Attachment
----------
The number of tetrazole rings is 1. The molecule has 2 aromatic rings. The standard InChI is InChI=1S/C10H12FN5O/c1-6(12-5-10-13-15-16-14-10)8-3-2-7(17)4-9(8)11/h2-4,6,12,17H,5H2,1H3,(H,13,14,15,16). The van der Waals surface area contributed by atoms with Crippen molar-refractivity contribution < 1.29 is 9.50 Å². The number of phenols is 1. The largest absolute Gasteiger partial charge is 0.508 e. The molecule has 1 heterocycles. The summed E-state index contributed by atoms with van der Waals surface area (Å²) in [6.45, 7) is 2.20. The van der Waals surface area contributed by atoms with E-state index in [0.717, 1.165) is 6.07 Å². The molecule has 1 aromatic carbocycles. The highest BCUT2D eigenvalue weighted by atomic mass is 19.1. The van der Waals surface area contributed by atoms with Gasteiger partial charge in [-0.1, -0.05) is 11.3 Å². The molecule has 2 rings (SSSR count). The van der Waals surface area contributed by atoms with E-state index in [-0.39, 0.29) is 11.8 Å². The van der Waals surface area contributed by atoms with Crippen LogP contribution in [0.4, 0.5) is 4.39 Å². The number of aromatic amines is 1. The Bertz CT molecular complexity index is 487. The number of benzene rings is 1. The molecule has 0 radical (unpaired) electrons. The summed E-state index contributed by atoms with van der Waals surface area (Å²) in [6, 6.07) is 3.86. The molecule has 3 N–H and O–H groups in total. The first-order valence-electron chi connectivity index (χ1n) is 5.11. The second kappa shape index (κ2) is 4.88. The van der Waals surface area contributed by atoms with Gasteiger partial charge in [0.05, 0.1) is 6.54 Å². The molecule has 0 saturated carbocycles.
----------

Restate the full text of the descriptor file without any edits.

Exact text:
The number of tetrazole rings is 1. The molecule has 2 aromatic rings. The standard InChI is InChI=1S/C10H12FN5O/c1-6(12-5-10-13-15-16-14-10)8-3-2-7(17)4-9(8)11/h2-4,6,12,17H,5H2,1H3,(H,13,14,15,16). The van der Waals surface area contributed by atoms with Crippen molar-refractivity contribution < 1.29 is 9.50 Å². The number of phenols is 1. The largest absolute Gasteiger partial charge is 0.508 e. The molecule has 1 heterocycles. The summed E-state index contributed by atoms with van der Waals surface area (Å²) in [6.45, 7) is 2.20. The van der Waals surface area contributed by atoms with E-state index in [0.717, 1.165) is 6.07 Å². The molecule has 1 aromatic carbocycles. The highest BCUT2D eigenvalue weighted by atomic mass is 19.1. The van der Waals surface area contributed by atoms with Gasteiger partial charge in [-0.1, -0.05) is 11.3 Å². The molecule has 2 rings (SSSR count). The van der Waals surface area contributed by atoms with E-state index in [-0.39, 0.29) is 11.8 Å². The van der Waals surface area contributed by atoms with Crippen LogP contribution in [0.4, 0.5) is 4.39 Å². The number of aromatic amines is 1. The Bertz CT molecular complexity index is 487. The number of benzene rings is 1. The molecule has 0 radical (unpaired) electrons. The summed E-state index contributed by atoms with van der Waals surface area (Å²) in [6, 6.07) is 3.86. The molecule has 3 N–H and O–H groups in total. The first-order valence-electron chi connectivity index (χ1n) is 5.11. The second kappa shape index (κ2) is 4.88. The van der Waals surface area contributed by atoms with Gasteiger partial charge in [0.05, 0.1) is 6.54 Å². The molecule has 0 saturated carbocycles.